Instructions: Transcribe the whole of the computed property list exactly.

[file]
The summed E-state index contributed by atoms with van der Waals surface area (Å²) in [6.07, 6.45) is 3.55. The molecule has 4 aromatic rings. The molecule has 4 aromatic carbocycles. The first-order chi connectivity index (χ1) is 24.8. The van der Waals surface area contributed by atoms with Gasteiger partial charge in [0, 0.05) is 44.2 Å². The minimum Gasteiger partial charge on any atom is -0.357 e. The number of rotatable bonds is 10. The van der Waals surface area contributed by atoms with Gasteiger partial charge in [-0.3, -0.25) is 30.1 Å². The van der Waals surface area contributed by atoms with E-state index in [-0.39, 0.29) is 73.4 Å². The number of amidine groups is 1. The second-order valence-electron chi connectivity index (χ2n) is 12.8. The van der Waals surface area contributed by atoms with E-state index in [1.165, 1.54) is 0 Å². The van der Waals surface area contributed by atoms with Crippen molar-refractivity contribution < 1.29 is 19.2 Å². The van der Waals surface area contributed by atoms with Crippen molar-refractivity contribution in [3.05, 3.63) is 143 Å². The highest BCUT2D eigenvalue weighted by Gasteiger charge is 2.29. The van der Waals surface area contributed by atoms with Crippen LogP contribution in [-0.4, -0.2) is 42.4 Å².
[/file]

The summed E-state index contributed by atoms with van der Waals surface area (Å²) in [6.07, 6.45) is 3.55. The molecule has 4 aromatic rings. The molecule has 4 aromatic carbocycles. The first-order chi connectivity index (χ1) is 24.8. The van der Waals surface area contributed by atoms with Gasteiger partial charge in [0, 0.05) is 44.2 Å². The minimum Gasteiger partial charge on any atom is -0.357 e. The number of rotatable bonds is 10. The van der Waals surface area contributed by atoms with Gasteiger partial charge in [-0.3, -0.25) is 30.1 Å². The van der Waals surface area contributed by atoms with E-state index in [-0.39, 0.29) is 73.4 Å². The number of amidine groups is 1. The second-order valence-electron chi connectivity index (χ2n) is 12.8. The van der Waals surface area contributed by atoms with E-state index in [1.165, 1.54) is 0 Å². The van der Waals surface area contributed by atoms with Crippen molar-refractivity contribution < 1.29 is 19.2 Å². The van der Waals surface area contributed by atoms with Crippen molar-refractivity contribution in [3.05, 3.63) is 143 Å². The highest BCUT2D eigenvalue weighted by Gasteiger charge is 2.29. The van der Waals surface area contributed by atoms with Crippen LogP contribution in [-0.4, -0.2) is 42.4 Å².